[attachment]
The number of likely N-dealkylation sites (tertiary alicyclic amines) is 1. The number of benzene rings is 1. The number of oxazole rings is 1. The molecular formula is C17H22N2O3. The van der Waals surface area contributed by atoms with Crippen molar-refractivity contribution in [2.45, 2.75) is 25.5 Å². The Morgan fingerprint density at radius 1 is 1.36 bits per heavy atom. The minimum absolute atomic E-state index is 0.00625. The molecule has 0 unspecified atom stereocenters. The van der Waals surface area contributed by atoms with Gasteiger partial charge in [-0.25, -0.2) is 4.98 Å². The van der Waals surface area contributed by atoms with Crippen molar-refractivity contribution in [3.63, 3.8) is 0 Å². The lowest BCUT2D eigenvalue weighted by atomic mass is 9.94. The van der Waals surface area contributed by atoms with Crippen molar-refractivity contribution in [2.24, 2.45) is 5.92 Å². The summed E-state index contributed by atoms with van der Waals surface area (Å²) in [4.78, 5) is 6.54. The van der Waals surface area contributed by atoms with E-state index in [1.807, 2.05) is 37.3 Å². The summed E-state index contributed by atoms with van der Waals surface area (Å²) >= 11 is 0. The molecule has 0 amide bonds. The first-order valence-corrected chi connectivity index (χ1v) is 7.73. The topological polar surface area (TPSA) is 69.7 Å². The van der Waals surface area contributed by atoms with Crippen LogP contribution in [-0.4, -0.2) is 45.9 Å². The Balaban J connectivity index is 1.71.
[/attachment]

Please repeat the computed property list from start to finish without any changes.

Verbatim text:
The number of likely N-dealkylation sites (tertiary alicyclic amines) is 1. The number of benzene rings is 1. The number of oxazole rings is 1. The molecular formula is C17H22N2O3. The van der Waals surface area contributed by atoms with Crippen molar-refractivity contribution in [2.45, 2.75) is 25.5 Å². The Morgan fingerprint density at radius 1 is 1.36 bits per heavy atom. The minimum absolute atomic E-state index is 0.00625. The molecule has 0 unspecified atom stereocenters. The van der Waals surface area contributed by atoms with Gasteiger partial charge in [-0.25, -0.2) is 4.98 Å². The van der Waals surface area contributed by atoms with Crippen molar-refractivity contribution in [3.63, 3.8) is 0 Å². The lowest BCUT2D eigenvalue weighted by atomic mass is 9.94. The van der Waals surface area contributed by atoms with Crippen molar-refractivity contribution in [2.24, 2.45) is 5.92 Å². The summed E-state index contributed by atoms with van der Waals surface area (Å²) in [4.78, 5) is 6.54. The van der Waals surface area contributed by atoms with E-state index in [1.807, 2.05) is 37.3 Å². The summed E-state index contributed by atoms with van der Waals surface area (Å²) >= 11 is 0. The molecule has 0 amide bonds. The first-order valence-corrected chi connectivity index (χ1v) is 7.73. The topological polar surface area (TPSA) is 69.7 Å². The van der Waals surface area contributed by atoms with Crippen LogP contribution in [-0.4, -0.2) is 45.9 Å². The Balaban J connectivity index is 1.71.